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Afghan president says he fled Kabul to avoid execution and chaos

Afghanistan updates

Afghanistan’s deposed president Ashraf Ghani defended his decision to leave the country as the Taliban seized power, saying his life was in imminent danger and he is in talks to return.

Resurfacing in the United Arab Emirates after days of speculation over his whereabouts, Ghani said in a video posted on Facebook on Wednesday night that he fled to avoid chaos as Taliban fighters swooped into Kabul over the weekend and toppled his government.

“I had to leave Afghanistan in order to prevent bloodshed, in order to make sure that a huge disaster is prevented,” Ghani said, according to a translation provided by Al Jazeera. “I’m in consultation with others to return so that I can continue my efforts for justice.”

The ousted president has been criticised by members of his erstwhile government, who have accused him of betrayal and allowing the Taliban to take over Afghanistan in the wake of the US troop withdrawal.

Ghani was also accused of looting Afghan coffers as he left, including allegations that he fled with a helicopter full of cash. He called the allegations “baseless lies” and said he left with only one change of clothes.

The UAE said it took in the former president on humanitarian grounds. 

The Taliban, which assumed control of the country after a lightning offensive last week, is preparing to set up its own government.

The Islamist militant group has sought to strike a more moderate tone since returning to power, claiming that former Afghan soldiers and government workers would be granted amnesty and that it would protect women’s rights “within the limits of Islamic law”.

The Taliban ruled from 1996 to 2001 and imposed an extreme interpretation of Islam that extinguished women’s rights and used brutal punishments, such as public executions, to deal with alleged crimes.

The group is in talks with politicians such as Hamid Karzai, the former president, amid speculation that he and other non-Taliban leaders could participate in the new administration.

However, some other political and militant leaders have pledged to mount a resistance to the Taliban.

Amrullah Saleh, Ghani’s former vice-president, said he was the caretaker president and this week met Ahmad Massoud, the son of an anti-Taliban warlord assassinated by al-Qaeda in 2001.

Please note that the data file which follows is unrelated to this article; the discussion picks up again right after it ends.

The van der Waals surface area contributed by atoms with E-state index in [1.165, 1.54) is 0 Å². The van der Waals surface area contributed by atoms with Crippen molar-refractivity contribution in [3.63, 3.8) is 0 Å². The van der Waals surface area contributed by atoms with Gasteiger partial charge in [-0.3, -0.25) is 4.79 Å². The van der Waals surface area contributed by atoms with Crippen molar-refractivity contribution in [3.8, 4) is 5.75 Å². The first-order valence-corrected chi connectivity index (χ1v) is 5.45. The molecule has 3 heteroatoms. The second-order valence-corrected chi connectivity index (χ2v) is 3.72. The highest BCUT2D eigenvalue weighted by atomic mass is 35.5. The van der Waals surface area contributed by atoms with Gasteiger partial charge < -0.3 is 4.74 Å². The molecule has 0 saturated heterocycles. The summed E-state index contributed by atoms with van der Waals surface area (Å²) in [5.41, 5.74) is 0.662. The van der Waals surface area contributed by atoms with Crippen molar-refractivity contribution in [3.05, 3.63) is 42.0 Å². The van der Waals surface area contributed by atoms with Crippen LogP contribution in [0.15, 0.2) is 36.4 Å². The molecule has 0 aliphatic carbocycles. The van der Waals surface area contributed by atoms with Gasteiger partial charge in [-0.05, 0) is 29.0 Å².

Massoud said he was trying to gather resistance fighters in Panjshir, a mountainous province that has long been a base for guerrilla fighters.

Observers are sceptical of the Taliban’s efforts to present a more moderate face, arguing that they expect militants to continue employing violence to consolidate power.

On Wednesday at least three people were killed as the Taliban put down several protests in eastern Afghanistan, using gunfire to disperse the crowds that gathered in the first open display of dissent to their rule.

Ghani said he was warned he would meet the same fate as Mohammad Najibullah, a former president and communist who was murdered by the Taliban when they over-ran Kabul in 1996. His mutilated body was paraded through the streets.

“What had happened 25 years ago in Afghanistan was going to take place again,” Ghani said.

The US has sent thousands of troops to secure the airport, which has been the site of several chaotic and often violent days as thousands of desperate Afghans tried to flee the country.

The Taliban has been accused of turning away and beating some of the people trying to get to the airport, while US troops have also fired shots in an effort to disperse crowds.

But American forces have struggled to take control. Evacuation flights were halted at various points and US officials have acknowledged they have been unable to evacuate enough Americans and Afghan allies.

President Joe Biden denied that he had mishandled the US’s withdrawal, arguing that it could not have happened without “chaos ensuing”.

“The idea that somehow, there’s a way to have gotten out without chaos ensuing, I don’t know how that happens,” he told ABC, the US broadcaster.

Video: How the 20-year war changed Afghanistan | FT Film

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